When schools eventually re-open, we expect that school leaders will face a high burden in quickly creating safe and healthy learning spaces for their students. Drawing on the literature that focuses on schools emerging from disasters, we believe that leaders will have to address the following factors:

  1. Mental health and wellbeing challenges among teachers and students who may have suffered from anxiety, depression, isolation or malnutrition. School leaders will have to be trained in identifying symptoms of these challenges and in lay practitioner methods to address these.
  2. Learning losses among children – we anticipate these losses to be more severe in schools that were of lower quality, as the base of learning among students would already have been lower. Rapid remedial lessons with competency-based grouping may be the answer to this challenge, but this will require additional support for leaders and teachers.
  3. Loss of students and teachers – we know that in urban areas, migrant workers (including teachers) have headed back to rural homes during the crisis. While many will come back to their urban homes, many may not. And depending upon the eventual spread of the coronavirus, there could be loss of lives among teachers, parents and students. School leaders will have to plan for various scenarios and adjust depending on the situation as schools reopen.
  4. Ensuring adequate supplies – With the interruption in supply chains, things like textbooks and learning materials may be in short supply, and it will fall on school leaders to figure out plans for learning to continue.
  5. Scheduling and other logistical challenges – Depending upon how controlled the return to fully open communities is, there may be scheduling challenges – for instance, older children may return to school first followed by younger children later. This would mean that school leaders will have to be prepared for operating their schools with a high degree of flexibility.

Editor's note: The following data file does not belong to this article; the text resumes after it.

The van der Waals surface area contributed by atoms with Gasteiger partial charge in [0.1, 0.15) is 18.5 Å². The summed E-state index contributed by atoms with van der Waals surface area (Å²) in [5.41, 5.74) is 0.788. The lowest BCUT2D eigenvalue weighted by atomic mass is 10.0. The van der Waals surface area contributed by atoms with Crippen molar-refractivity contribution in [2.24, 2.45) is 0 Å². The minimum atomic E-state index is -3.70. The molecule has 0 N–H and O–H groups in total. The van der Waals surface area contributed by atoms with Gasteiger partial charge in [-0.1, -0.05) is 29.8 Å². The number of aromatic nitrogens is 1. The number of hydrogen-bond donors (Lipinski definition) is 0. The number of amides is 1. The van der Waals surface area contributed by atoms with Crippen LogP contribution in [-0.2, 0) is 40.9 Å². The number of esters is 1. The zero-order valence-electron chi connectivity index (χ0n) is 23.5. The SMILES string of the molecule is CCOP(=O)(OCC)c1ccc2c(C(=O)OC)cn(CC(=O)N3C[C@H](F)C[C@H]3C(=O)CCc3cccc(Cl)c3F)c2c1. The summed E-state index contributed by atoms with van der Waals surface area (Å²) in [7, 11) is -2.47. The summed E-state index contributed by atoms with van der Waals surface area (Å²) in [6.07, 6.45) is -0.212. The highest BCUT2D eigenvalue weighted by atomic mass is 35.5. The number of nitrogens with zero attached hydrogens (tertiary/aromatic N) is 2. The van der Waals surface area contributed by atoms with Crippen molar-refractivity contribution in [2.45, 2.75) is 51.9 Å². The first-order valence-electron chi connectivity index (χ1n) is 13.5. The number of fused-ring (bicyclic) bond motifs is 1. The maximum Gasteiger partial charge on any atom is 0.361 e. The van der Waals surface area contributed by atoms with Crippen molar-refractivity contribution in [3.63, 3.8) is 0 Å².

Recommendation 3: Develop programs to train and connect school leaders

It is important to provide support to leaders to face the challenges we want them to lead through. Moving toward context-specific, online professional development programs is a critical support for leaders.

As an example, in Malaysia, one of our organizations, Pemimpin, conducted an online workshop attended by more than 100 school leaders. They highlighted examples of school leaders who have responded innovatively to this crisis: one example is a school leader who has mobilized her teachers to run classes for each of their grade-level through the online messaging system Telegram. Pemimpin are following this up with coaching calls to school leaders to support the leaders connect families who need support with basic necessities to government or philanthropic entities that can provide them.

Through our initial online work with school leaders one lesson we have come to is that a key role for education systems during this time is to connect school leaders in peer groups so that they can rapidly share best practices. School leaders have a unique insight into the challenges being faced by their communities and some of them are being quite innovative and resourceful during this time. We have found school leaders to be overwhelmingly open to sharing their ideas.

The challenges faced by education systems are vast. School leaders are an important layer in the education system that can act as a motivating and coordinating agent to ensure teachers, students and families are connected to plans made by education officials.

Additionally, strong school leaders know the needs of their communities well and can help effectively marshal the available resources to those who need them.

Thus education systems should also be guiding, coordinating, and amplifying the efforts school leaders are already making. As Kaya Henderson, former Superintendent of Washington, DC schools, said in a recent op-ed, “Maybe a problem this big doesn’t just need a big solution. Maybe it needs a million local, community solutions.”